Slowest Cricket Innings: Sunil Gavaskar’s 36* Off 174 Balls Chasing 334

The original ‘Little Master’ Sunil Gavaskar is a name to be reckoned within Indian Cricket. The first cricket player to score over 10,000 runs in the history of Cricket and former Indian Captain has been lauded for his ability to face the fiercest pace battery of West Indians and Australians in the 1970s and 80s. However, one particular instance remains a blot on Gavaskar’s otherwise glorious career – 36* off 174 balls against West Indies chasing 334 in the first match of the first World Cup in 1975.

Let’s know more about the slowest Cricket innings: Sunil Gavaskar’s 36* off 174 balls chasing 334

The first international ODI match was played in January 1971 and four years later, the first ODI World Cup was held in England. The concept of ODI Cricket was still very new to the cricketing world and only a total of 18 International ODI matches were played before the World Cup. ODIs used to be a 60-over affair then.

England, Australia, West Indies, Pakistan, New Zealand, Sri Lanka, East Africa and India were the teams participating in the 1975 World Cup. The Indian squad was captained by S Venkataraghavan and comprised of notable players like Sunil Gavaskar, Mohinder Amarnath, Madan Lal, Anshuman Gaekwad and GR Vishwanath. India was placed in the Group A of the World Cup with England, East Africa and New Zealand.

The first match of the first ever World Cup was all set to be played between a formidable England side and a relatively weaker Indian side at the Mecca of Cricket – Lord’s. It was history in the making and India was a part of it.

England’s Batting 

The first half of the match went perfectly as planned for England who notched up 334/8 in their quota of 60 overs – the first 300+ score in ODIs.
Dennis Amiss scored a calm 137 supported by a solid 68 from Keith Fletcher and a quickfire 30-ball 50 from Chris Old.

Gavaskar’s Innings 

Sunil Gavaskar came out to open the innings for India and played a snail-pace. At first, it looked like the Little Master was adopting this strategy to see off the new ball. However, the frustration of his other teammates in the Pavillion and the audience increased as his batting progressed. Some of the angry Indian spectators were reported to have even invaded the pitch.

Gavaskar and the team made no effort to try and reach the total. Gavaskar was dropped thrice in this inning adding to the misery of the spectators. Gavaskar also claimed that he had been caught behind off the second ball of the innings after a faint nick but nobody appealed and admitted he wished he had walked.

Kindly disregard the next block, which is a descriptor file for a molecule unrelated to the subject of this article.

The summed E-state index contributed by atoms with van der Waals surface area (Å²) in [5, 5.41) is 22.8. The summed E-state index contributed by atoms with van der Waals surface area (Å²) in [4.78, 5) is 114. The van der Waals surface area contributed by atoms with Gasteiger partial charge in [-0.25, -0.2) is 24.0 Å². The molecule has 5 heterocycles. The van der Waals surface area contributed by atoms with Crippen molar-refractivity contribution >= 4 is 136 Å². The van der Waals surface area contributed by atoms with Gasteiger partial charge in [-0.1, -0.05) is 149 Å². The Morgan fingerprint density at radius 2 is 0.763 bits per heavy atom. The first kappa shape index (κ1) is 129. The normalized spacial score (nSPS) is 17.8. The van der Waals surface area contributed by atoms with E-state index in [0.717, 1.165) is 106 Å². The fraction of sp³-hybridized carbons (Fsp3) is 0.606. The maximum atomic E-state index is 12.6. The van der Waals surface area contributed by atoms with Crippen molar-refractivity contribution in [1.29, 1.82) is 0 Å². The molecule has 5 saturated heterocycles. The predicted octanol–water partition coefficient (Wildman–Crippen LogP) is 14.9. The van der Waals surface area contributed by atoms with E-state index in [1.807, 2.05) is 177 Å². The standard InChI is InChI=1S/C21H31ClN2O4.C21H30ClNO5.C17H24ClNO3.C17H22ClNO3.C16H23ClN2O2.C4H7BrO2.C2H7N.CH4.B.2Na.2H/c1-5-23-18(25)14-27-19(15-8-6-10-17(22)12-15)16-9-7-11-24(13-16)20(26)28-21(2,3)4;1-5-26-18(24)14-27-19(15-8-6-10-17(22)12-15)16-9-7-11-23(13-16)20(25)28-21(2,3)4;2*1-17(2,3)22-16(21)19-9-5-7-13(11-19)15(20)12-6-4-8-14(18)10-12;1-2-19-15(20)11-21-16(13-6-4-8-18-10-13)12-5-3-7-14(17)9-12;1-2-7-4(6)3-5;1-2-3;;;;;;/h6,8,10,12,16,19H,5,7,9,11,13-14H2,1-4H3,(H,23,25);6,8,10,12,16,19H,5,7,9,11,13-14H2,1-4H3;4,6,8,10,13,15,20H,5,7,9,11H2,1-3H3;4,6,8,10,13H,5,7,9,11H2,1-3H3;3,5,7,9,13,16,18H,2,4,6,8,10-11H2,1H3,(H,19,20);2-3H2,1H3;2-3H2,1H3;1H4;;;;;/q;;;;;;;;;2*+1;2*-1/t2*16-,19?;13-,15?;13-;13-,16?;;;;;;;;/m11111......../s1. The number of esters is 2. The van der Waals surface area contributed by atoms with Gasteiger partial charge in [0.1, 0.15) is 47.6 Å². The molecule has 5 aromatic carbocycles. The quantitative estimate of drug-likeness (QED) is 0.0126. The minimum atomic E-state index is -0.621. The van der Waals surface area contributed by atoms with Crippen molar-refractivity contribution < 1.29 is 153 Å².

Gavaskar remained unbeaten at 36 off 174 balls at the end of the match with a single boundary. India finished the innings with 132-3 in 60 overs at a run rate of 2.2. GR Vishwanath top-scored for India in the match with 37 runs off 59 balls.

Reasons & Reactions

This inning is considered to be the laziest ODI innings of all time and one of the bizarre batting displays in ODI history. It received angry reactions from all quarters of the cricketing fraternity.

The Cricketer reported:

“Dejected Indians were pathetically pleading with him to die fighting. Their flags hung limp in their hands. It was a perverse moment of self-inflicted shame.”

GS Ramchand, Indian team manager at the 1975 World Cup told:

“It was the most disgraceful and selfish performance I have ever seen… his excuse [to me] was, the wicket was too slow to play shots but that was a stupid thing to say after England had scored 334.The entire party is upset about it. Our national pride is too important to be thrown away like this. ”
Years later, Sunil Gavaskar broke his silence about his innings saying:

“It is something that even now I really can’t explain. If you looked back at it, you’d actually see in the first few overs some shots which I’d never want to see again – cross-batted slogs. I wasn’t overjoyed at the prospect of playing non-cricketing shots and I just got into a mental rut after that. There were occasions I felt like moving away from the stumps so I would be bowled. This was the only way to get away from the mental agony from which I was suffering. I couldn’t force the pace and I couldn’t get out.”

Anshuman Gaekwad, who made 22 off 46 balls in the same match, said:

“We were all very surprised by the way he was batting. It was difficult to say what he was up to. When I was with him in the middle, we didn’t discuss the team’s strategy or his or mine. I was too junior to say anything to him.”

 

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